I'm all for non-gory games. I love Portal, the occasional racing game, Guitar Hero, and whatnot. But I think gore in and of itself intrigues people, and not just gamers. Car accidents generate traffic on the highways all the time. Not because of blockage, but because people slow down to try to see if someone's hurt. Where does that morbid curiosity come from? I have no clue. Maybe it's so that we have a story to tell after another boring day at work.
It's not that I glory in the obscene violence that constitutes what seems to be the majority of all blockbuster media and digital entertainment, it's just the fact that it is so common, I'm desensitized to what goes on.
For my mother, she saw a screenshot of ZombiU and a zombie in the act of being beheaded, and said that the picture alone would give her nightmares, and I'm never allowed to play that.
I'm not into gore and violence myself, either, and just because I'm in the midst of playing God of War 3 doesn't mean I'm really into what's going on screen. In fact, a lot of it is just pure disgusting, and surprises me that people have the capacity to create those sequences.
I started my first step into "Mature" gaming with Halo, which really doesn't show gore at all. Then I had to cross the milestone that was Call of Duty, which kind of featured "real" people, but I played through it and the whole thing just came across as an insane action movie. Kind of cool, really.
Since then I've seen a lot of blood, plenty of executions, and enough brains being blasted to make any grandma feel the worst she's ever had in her life.
I don't know what it is, either, but I'm okay with it if I have fun being the main protagonist. I think that maybe it's the empowerment we have as being the unstoppable main character that gives us that "enjoyment". In real life, we would never want to, or be capable of the things we see in games.
I too enjoy the feeling that comes from dismembering my virtual enemies, and I've often wondered what causes the disconnect between whats funny in real life, and in entertainment. It will be interesting to see how the next generation will affect ones willingness to shoot that random guy in the head.
I don't see the lack of shock in the violence and gore in gaming compared to the other forms of media as a realism issue. In gaming, you don't see enemies as organisms but rather as an artificial target. You kill because that is the objective of the game, enemies express no pain or grotesque reactions to getting a cap in their arse as they do in movies.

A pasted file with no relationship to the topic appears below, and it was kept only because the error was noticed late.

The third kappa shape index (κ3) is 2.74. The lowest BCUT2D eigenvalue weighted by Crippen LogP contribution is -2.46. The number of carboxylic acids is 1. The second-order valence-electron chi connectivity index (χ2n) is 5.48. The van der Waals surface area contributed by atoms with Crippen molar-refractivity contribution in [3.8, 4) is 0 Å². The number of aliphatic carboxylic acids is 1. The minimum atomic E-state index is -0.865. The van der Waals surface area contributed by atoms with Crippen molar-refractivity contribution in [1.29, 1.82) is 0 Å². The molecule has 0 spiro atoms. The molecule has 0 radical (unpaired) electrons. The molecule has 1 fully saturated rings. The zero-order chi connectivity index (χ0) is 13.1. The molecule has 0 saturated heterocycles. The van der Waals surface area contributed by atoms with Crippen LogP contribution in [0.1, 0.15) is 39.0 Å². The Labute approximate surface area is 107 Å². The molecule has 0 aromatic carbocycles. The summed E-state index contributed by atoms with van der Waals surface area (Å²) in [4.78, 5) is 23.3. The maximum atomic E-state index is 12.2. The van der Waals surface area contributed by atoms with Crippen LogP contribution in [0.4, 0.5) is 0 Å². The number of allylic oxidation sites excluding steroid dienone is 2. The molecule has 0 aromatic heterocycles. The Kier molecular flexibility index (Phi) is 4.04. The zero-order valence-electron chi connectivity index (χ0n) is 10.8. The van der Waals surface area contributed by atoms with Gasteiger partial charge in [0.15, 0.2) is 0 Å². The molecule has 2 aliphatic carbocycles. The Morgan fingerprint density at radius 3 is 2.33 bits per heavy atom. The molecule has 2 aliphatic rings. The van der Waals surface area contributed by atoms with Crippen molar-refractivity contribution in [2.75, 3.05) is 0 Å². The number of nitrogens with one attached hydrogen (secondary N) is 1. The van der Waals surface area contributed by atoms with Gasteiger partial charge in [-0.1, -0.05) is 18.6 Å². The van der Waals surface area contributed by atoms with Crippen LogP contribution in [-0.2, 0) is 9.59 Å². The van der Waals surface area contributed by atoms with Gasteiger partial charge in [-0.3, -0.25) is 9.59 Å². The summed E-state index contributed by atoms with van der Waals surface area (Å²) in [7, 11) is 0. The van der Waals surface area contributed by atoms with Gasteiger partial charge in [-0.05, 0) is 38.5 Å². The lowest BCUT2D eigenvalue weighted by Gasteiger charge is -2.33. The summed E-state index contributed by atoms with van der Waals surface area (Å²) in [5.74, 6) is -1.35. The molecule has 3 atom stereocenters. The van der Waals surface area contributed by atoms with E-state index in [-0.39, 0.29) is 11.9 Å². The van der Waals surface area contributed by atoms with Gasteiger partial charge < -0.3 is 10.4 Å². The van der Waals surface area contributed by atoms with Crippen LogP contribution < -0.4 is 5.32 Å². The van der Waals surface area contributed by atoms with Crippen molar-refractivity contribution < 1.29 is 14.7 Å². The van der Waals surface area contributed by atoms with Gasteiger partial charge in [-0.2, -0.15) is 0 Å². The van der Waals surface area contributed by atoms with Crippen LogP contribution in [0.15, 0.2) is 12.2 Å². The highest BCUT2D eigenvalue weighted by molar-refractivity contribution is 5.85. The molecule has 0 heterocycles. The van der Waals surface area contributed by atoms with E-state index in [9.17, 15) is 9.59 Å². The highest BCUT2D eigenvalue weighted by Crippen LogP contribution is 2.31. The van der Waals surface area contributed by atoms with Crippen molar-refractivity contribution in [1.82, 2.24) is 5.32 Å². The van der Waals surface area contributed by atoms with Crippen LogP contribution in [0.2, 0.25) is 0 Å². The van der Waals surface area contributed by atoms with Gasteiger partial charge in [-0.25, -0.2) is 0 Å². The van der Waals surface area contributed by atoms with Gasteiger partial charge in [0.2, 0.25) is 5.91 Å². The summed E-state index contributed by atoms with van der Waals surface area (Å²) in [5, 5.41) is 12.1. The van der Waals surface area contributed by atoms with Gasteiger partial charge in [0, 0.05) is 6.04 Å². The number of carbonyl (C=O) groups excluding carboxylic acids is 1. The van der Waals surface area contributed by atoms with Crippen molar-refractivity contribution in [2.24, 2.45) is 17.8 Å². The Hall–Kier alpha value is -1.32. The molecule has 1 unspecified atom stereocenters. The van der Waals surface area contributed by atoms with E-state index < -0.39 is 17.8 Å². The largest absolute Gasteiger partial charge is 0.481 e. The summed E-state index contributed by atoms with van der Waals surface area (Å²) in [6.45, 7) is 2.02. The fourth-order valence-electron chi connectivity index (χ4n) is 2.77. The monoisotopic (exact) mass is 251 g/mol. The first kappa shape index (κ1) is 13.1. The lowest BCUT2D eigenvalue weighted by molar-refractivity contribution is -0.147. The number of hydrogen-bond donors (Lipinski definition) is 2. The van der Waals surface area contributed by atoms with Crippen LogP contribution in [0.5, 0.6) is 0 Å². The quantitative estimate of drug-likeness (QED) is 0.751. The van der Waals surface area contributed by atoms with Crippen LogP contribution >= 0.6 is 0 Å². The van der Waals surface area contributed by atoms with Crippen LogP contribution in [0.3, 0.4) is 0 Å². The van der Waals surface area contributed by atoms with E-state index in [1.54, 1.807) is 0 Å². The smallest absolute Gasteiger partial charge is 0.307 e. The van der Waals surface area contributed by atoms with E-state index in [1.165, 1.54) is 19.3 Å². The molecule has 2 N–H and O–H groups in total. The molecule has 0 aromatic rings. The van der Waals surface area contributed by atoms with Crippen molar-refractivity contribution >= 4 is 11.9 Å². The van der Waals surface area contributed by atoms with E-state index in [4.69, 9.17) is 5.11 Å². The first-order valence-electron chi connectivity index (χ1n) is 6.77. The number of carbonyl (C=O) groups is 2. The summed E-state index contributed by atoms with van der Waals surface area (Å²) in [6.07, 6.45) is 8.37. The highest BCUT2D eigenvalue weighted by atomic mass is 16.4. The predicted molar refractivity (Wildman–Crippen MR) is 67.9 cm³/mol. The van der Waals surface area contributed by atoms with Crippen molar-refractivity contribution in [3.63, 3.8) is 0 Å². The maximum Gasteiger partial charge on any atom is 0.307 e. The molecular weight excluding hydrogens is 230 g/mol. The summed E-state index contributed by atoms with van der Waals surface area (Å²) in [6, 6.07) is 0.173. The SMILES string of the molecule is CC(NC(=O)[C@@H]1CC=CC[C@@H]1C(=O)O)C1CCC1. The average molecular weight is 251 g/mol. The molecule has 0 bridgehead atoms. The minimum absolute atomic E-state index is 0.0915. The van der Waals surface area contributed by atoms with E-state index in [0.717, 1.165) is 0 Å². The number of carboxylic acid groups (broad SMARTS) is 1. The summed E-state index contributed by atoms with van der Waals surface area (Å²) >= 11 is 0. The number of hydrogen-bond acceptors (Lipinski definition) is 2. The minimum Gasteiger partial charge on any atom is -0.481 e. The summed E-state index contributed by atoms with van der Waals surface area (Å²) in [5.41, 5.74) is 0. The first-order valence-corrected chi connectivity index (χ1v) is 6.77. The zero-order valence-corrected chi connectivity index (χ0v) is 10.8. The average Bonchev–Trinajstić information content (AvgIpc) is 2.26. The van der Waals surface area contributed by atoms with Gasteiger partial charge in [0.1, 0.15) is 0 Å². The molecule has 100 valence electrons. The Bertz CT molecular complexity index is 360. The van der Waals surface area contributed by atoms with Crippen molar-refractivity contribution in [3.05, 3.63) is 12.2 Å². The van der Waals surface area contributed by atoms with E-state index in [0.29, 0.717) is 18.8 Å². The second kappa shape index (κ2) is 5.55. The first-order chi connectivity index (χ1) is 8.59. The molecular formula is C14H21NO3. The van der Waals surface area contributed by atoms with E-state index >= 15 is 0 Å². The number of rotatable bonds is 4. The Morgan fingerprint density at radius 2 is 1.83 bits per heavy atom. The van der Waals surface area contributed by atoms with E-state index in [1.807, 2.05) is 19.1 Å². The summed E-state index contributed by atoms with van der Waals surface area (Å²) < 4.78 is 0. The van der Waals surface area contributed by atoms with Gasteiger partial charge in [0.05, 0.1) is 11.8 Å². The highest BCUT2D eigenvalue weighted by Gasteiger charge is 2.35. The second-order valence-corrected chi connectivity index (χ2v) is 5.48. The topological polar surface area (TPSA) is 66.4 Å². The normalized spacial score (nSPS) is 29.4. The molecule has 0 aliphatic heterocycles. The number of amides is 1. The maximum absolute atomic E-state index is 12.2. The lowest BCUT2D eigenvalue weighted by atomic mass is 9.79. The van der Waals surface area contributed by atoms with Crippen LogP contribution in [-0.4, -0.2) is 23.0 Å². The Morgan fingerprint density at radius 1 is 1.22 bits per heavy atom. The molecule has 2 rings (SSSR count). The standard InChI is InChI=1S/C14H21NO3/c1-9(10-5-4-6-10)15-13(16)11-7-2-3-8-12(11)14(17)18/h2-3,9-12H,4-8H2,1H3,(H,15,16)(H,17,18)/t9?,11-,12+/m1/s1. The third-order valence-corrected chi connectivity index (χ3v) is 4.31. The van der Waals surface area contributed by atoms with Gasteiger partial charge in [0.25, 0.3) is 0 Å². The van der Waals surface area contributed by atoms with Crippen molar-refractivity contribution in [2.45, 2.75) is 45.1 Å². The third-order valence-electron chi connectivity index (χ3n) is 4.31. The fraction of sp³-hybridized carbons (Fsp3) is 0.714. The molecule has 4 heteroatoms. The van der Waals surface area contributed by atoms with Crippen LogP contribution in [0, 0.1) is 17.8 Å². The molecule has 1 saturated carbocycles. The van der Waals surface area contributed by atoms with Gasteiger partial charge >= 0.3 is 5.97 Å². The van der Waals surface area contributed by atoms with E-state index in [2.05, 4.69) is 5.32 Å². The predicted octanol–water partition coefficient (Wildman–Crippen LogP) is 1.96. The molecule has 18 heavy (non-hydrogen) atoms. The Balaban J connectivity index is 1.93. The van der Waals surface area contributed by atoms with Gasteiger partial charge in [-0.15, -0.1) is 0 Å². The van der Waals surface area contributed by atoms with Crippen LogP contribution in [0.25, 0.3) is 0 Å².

In gaming, you also know when you are going to kill someone because you are in control. It's kinda easier to brace yourself in games compared to seeing someone getting randomly scalped with no warning in movies.
I love sniping in GTA. Heads vanish, and people fall in their own blood. I am forever making my wife look at some headless fellow laying in the street.
I remember one time I elbowed a Husk in ME2 and paused it almost simultaneously. I resumed, and a blood streat ran the length of the platform. It was gorgeous. I marveled at it for nearly 10 minutes.
I've always wondered about this. In Dead Rising 2, I can run over zombies with a lawn mower, or speed through crowds of them on a dirt bike with chainsaws, and laugh like a maniac the whole time lol.
But, I find parts of shows like, The Walking Dead to be downright disturbing.
Was going to respond to these on lunch and...well, lunch never really happened. Will respond tonight, though!
Thanks, all, in the meantime!
@Cru Hunter: I think you're right that it may be the same thing that makes people want to stop and gawk at accidents and other forms of mayhem. Gears of War is another great example of what I'm talking about too. Who doesn't think it's cool when you chainsaw somebody like that? The original Carmageddon, when you ran over somebody, the female driver (if you were using her) laughed maniacally and said "That had to hurt!"
@GoldvsSilver: It might be a bit of desensitization too. I honestly can't remember what I felt the first time I did something like that. But is there a difference between "desensitized" and "really enjoying" it? And maybe it is that sense of empowerment too? That could easily be the case. I know one of the things I loved in Bioshock 2 was not just the spear kills, but the fact that it was somebody who was shooting at me getting his/her comeuppance that I gloried in.
@Darth: I fully agree! :)
@TheBiasedIrishman: That's true, but I don't know about it being just the fact that they are targets to shoot at. Otherwise, why not get the same thrill from shooting the alien in Space Invaders? Some of us, the more gruesome the kill, the more enjoyable it is.
@Jolt: You do that too? As I've often said, my gaming stuff is in the living room with the main TV, so the wife is always here on the computer when I'm playing. I can't count the number of times that I've shown her something "cool" that I did on the screen. That does sound like a gorgeous Mass Effect 2 image. Too bad you don't have a screencap. :)
@Ace13: I'm sure you are well-adjusted. :)
I agree. There has to be something to the game besides the violence. I do need a good story and gameplay and all of that. I'm not going to stick in Postal so I can get my "violence jollies." But within the games that I find "good" or "great," there is something about pulling of that wicked headshot.
@MasterAssassin: That's interesting about your reaction to movies/TV and games. I'm not that bad, though movies do make me a bit more squeamish. That's probably because, even though I know it's make-up and all of that stuff, it's still "real" people involved. These are actors. It's not quite the same as electronic sprites.